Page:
How can you build your resilience and strengthen your mental fortitude? Try one or a few of these four methods:

1. Imagine yourself on the other side

If you’re staring down a particularly troubling problem OR even if you’re feeling less than your best, try thinking about the future. Take a few minutes to sit quietly and imagine life AFTER you’ve overcome your problems. How do you feel? What does life look like? What are you doing?

Thinking about a bright future does two things:

1) It opens you to the possibility that things CAN and WILL get better. This puts you in a better place, mentally and emotionally.

2) It gets you into problem-solving mode. Instead of dwelling on your current woes, you’ll be thinking ahead, which can help you begin to brainstorm how to get to your desired state.

2. Pay attention to your thoughts

You are what you think. If you’re constantly down on yourself, pessimistic, and hopeless, those thoughts will become reality. Thoughts are powerful. They frame our entire existence and carry us from day to day. If you are constantly thinking you can’t do something, you probably won’t do it. It’s really that simple.

Start paying attention to what goes through your mind. If you catch yourself thinking negatively about something, pause and take a step back. How can you reframe that thought? What narrative can you tell yourself instead? What silver lining or bit of hope can you focus on instead of negative aspects? Tuning in and challenging your pessimistic thoughts can set you up to be more resilient and able to roll with the punches.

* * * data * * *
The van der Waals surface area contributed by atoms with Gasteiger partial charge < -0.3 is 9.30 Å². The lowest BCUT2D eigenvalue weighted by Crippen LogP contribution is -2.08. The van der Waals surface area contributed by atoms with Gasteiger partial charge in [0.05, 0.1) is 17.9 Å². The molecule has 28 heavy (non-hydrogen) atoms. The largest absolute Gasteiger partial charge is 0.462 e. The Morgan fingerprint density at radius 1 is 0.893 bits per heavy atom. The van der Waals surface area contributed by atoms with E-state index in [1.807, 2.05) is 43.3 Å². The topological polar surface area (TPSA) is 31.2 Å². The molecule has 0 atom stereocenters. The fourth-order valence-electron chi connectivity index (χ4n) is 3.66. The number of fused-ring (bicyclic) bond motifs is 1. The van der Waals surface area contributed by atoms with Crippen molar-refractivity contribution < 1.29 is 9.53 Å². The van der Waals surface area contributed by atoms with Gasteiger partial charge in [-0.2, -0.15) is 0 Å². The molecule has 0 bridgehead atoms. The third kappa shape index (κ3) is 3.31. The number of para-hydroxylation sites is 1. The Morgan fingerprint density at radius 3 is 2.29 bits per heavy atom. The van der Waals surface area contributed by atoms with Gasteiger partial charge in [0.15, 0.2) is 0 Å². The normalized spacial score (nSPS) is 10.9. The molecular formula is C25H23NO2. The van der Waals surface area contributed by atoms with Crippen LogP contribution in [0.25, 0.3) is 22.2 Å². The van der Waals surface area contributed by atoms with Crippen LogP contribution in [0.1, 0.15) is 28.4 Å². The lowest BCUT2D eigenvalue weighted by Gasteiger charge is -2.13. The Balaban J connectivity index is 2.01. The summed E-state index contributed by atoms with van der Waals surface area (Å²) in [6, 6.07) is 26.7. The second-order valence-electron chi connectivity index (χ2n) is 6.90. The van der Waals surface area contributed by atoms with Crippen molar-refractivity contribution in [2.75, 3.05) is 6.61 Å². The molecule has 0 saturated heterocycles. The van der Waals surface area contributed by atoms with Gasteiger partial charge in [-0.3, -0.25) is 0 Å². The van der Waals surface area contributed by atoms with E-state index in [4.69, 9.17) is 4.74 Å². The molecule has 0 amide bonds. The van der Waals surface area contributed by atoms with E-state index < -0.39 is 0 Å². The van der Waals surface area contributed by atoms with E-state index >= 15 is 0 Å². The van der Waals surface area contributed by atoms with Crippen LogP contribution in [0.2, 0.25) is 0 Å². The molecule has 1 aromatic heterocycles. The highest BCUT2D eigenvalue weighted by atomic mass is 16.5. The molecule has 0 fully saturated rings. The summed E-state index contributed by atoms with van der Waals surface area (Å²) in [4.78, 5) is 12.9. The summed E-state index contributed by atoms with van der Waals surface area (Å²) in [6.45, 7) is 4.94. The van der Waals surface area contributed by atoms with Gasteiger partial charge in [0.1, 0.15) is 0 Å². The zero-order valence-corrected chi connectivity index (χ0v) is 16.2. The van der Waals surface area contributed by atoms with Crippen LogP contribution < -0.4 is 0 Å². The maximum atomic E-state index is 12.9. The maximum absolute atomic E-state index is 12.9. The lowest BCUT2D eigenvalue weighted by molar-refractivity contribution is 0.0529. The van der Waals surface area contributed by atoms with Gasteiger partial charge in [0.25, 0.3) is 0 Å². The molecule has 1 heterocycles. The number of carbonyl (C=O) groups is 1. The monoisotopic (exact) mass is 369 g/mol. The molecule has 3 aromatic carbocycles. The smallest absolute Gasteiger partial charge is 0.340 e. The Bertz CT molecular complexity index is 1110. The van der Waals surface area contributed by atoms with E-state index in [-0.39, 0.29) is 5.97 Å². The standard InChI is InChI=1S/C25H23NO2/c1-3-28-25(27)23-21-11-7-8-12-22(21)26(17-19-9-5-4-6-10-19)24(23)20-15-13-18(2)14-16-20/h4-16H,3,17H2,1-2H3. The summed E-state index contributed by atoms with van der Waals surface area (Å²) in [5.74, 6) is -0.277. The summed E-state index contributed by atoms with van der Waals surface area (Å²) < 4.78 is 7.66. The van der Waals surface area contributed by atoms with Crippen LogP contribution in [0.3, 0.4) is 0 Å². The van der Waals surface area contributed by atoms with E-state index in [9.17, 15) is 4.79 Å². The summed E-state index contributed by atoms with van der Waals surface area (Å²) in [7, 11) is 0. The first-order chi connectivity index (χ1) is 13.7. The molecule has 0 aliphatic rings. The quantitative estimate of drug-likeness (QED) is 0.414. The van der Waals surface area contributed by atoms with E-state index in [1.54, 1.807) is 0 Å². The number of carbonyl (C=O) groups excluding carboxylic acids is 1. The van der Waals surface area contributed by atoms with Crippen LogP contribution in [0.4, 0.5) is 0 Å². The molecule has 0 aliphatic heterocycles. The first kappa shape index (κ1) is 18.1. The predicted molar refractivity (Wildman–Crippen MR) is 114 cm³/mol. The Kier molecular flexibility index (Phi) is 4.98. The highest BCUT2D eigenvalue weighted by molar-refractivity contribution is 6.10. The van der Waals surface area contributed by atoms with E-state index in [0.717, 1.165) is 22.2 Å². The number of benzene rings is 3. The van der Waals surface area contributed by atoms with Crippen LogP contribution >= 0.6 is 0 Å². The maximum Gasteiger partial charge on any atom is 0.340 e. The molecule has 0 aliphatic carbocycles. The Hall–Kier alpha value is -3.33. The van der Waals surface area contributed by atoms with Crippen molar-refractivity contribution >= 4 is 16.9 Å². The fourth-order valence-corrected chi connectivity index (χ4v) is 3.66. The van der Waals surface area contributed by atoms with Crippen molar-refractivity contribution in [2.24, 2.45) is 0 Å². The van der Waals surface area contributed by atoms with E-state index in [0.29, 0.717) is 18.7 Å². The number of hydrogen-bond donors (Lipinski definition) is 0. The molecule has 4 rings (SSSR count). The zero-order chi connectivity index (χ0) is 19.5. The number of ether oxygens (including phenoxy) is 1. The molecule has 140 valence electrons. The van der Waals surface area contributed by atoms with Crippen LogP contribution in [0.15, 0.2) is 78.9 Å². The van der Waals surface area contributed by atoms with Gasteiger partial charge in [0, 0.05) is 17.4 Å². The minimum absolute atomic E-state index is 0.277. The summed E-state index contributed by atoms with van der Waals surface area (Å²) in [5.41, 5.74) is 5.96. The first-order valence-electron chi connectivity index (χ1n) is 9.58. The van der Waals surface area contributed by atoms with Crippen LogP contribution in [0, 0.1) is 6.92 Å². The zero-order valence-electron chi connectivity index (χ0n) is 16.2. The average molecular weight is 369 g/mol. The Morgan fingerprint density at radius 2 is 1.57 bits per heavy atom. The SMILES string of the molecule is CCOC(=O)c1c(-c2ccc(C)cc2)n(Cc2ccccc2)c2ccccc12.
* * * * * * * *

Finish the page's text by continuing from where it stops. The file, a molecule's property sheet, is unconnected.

For more advice on overcoming negative self-talk, please CLICK to read my past blog post on the subject.

3. Practice good self-care

When you’re feeling downtrodden, it could be that you simply need to take some meaningful time for yourself to rejuvenate and reinvigorate. Taking a break (even a short one) can renew your confidence, energize you, and prepare you to face the challenges that lie ahead. If you’d like a few self-care ideas, click HERE.

4. Reach out to others

You don’t have to build resilience on your own. In fact, it’s healthy to reach out to others when you’re feeling low and lean on them for a little support. Seek out those who are caring and compassionate, good listeners, and empathetic. At times, all you really need is a listening ear–someone to help you process difficult moments. Of course, it’s not fair to take, take, take and never give back. Be there for others when they need you, too. The best relationships are reciprocal, and chances are, you’ll find satisfaction in helping others on their journeys as well.

It’s best to reach out to multiple people (or even support groups or a counselor), so you’re not fully reliant on one person. This can be your web–a network of individuals who can catch you when you fall and help you bounce back.

You ARE a resilient person and you CAN make it through difficult times. Make a concerted effort to practice self-reflection, take good care of yourself, and reach out to others when you need a little extra support. You’ve got this.